The Wildflower Alliance supports healing and empowerment for our broader communities and people who have been impacted by psychiatric diagnosis, trauma, extreme states, homelessness, problems with substances and other life-interrupting challenges.
We do this through:
Essential to our work is recognizing and undoing systemic injustices such as racism, sexism, ableism, transphobia, transmisogyny, and psychiatric oppression.
Who We Are
This community is made up of people whose experiences include:
- Extreme emotional distress
- Psychiatric diagnoses
- Surviving Trauma
- Addictions or complications with drugs (prescribed and otherwise)
- Discrimination based on psychiatric labels, race, gender, ability, size, and more
- A desire to find healing and growth for any part of their lives
- And allies or who have genuine interest in learning and/or adding to the community
We approach our mission by:
- Offering trauma sensitive peer-to-peer supports
- Fostering mutuality and connection building
- Creating opportunities for learning and sharing of ideas
- Advocating for change at individual and community levels
- Developing regional and national networks
The vision of the Wildflower Alliance was built upon years of advocacy by people both locally and nationally who have experienced psychiatric diagnoses, extreme states, trauma, oppression and a variety of other challenges. Together, they argued that peer supports should be valued monetarily and funded throughout Massachusetts. In 2005, the Transformation Center supported people in the local area to form the Guiding Council of Western Mass (GCOW).
GCOW was made up entirely of individuals who had ‘been there,’ who worked and/or lived in Western Mass and who were interested in shaping the vision of what would be known as the Western Mass Recovery Learning Community (RLC). GCOW members worked together for over a year to develop a mission statement, core values and a structure for the RLC in their region. When the Department of Mental Health released the RLC call for grant proposals in December of 2006, GCOW took leadership in developing a grant proposal and voted to join with the Western Mass Training Consortium as their partner agency.
GCOW and The Consortium were awarded the Recovery Learning Community grant in May of 2007. They opened the doors of their first Resource Center in Holyoke in July of that same year, followed by Pittsfield (October, 2007), Greenfield (January, 2008), and Springfield (May, 2009). Development of physical spaces has continued as our resource centers have moved and expanded in various ways.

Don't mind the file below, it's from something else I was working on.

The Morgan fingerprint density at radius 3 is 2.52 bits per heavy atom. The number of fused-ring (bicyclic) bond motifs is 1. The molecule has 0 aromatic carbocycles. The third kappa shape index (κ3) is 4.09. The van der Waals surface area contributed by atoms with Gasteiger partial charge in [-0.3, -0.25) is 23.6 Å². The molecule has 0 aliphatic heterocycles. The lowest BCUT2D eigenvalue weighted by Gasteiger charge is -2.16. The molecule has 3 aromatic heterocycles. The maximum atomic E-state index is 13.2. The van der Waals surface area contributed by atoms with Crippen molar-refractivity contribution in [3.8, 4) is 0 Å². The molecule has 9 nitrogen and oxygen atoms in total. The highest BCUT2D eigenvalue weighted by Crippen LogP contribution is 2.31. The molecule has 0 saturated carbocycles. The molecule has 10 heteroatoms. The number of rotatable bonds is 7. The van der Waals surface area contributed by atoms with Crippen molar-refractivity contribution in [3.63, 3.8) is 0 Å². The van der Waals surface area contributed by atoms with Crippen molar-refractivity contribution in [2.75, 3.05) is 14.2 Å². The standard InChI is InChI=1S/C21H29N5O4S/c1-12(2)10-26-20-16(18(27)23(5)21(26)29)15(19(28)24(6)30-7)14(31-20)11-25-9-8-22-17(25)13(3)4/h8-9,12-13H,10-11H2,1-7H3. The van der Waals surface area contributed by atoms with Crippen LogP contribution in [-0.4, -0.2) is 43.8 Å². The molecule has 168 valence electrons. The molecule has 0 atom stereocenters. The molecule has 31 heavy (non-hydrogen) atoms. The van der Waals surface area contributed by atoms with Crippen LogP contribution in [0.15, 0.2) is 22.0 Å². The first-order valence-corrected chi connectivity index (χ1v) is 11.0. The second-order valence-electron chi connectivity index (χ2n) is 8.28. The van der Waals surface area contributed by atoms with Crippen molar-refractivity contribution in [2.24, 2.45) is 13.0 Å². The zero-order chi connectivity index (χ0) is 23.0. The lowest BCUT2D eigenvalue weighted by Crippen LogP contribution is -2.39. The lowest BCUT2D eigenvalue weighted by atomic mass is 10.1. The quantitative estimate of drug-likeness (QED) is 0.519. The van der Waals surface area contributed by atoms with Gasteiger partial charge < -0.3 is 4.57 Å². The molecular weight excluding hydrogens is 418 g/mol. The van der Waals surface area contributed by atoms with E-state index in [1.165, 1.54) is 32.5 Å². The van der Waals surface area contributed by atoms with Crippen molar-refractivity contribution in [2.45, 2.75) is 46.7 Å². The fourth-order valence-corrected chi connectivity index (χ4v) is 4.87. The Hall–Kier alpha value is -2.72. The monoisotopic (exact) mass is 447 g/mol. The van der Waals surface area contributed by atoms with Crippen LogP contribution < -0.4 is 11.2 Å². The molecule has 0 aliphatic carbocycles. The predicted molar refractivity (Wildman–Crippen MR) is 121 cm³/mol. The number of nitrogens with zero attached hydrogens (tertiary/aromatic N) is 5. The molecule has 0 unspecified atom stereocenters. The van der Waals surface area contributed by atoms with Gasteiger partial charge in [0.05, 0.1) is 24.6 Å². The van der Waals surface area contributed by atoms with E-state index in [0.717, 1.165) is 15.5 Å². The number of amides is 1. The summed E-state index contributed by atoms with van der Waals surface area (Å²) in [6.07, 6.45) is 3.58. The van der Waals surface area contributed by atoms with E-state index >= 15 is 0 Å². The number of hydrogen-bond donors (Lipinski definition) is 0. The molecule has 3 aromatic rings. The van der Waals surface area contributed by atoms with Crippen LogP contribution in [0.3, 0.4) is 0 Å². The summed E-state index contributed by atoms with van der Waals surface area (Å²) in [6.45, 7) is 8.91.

In 2012 the Wildflower Alliance opened the only peer-run respite in Massachusetts, Afiya.
Focus on community supports and development has continued to grow outside of the spaces, with groups, workshops and events regularly held in a variety of settings such as housing units, hospitals, jails, churches, and more.
In 2020, the Western Mass Recovery Learning Community finished it’s rebranding to the Wildflower Alliance, to emphasize our national and international organizing and training work, and to move away from concepts of “Recovery” that many people find limited or don’t relate to.
Due to the COVID-19 outbreak, the Wildflower Alliance has begun to offer a wide range of online support supports, and host a persistent emotional support space through Discord.
The Wildflower Alliance is currently one of five Recovery Learning Communities funded throughout the state of Massachusetts. Visit the Transformation Center’s website to learn more about other RLCs.
The Wildflower Alliance’s largest funder are grants from the Massachusetts Department of Mental Health. We are constantly seeking additional funding opportunities and have received funds through:
- Arts councils
- Community Development Block Grants
- Federal grants
- Contracts with jails, hospitals, community organizations, and housing projects.
- Individual donations and local foundations.
All funders and donors play a crucial role in supporting the RLC to:
- Reach as many people as possible
- Develop new, innovative supports
- Offer stipends to people who take on valued roles within the community
- Offer a wide variety of free offerings in person and online to people who would otherwise not have access to peer support groups and wellness activities such as acupuncture, reiki, yoga, art classes and more.
Visit our donations page to make a contribution!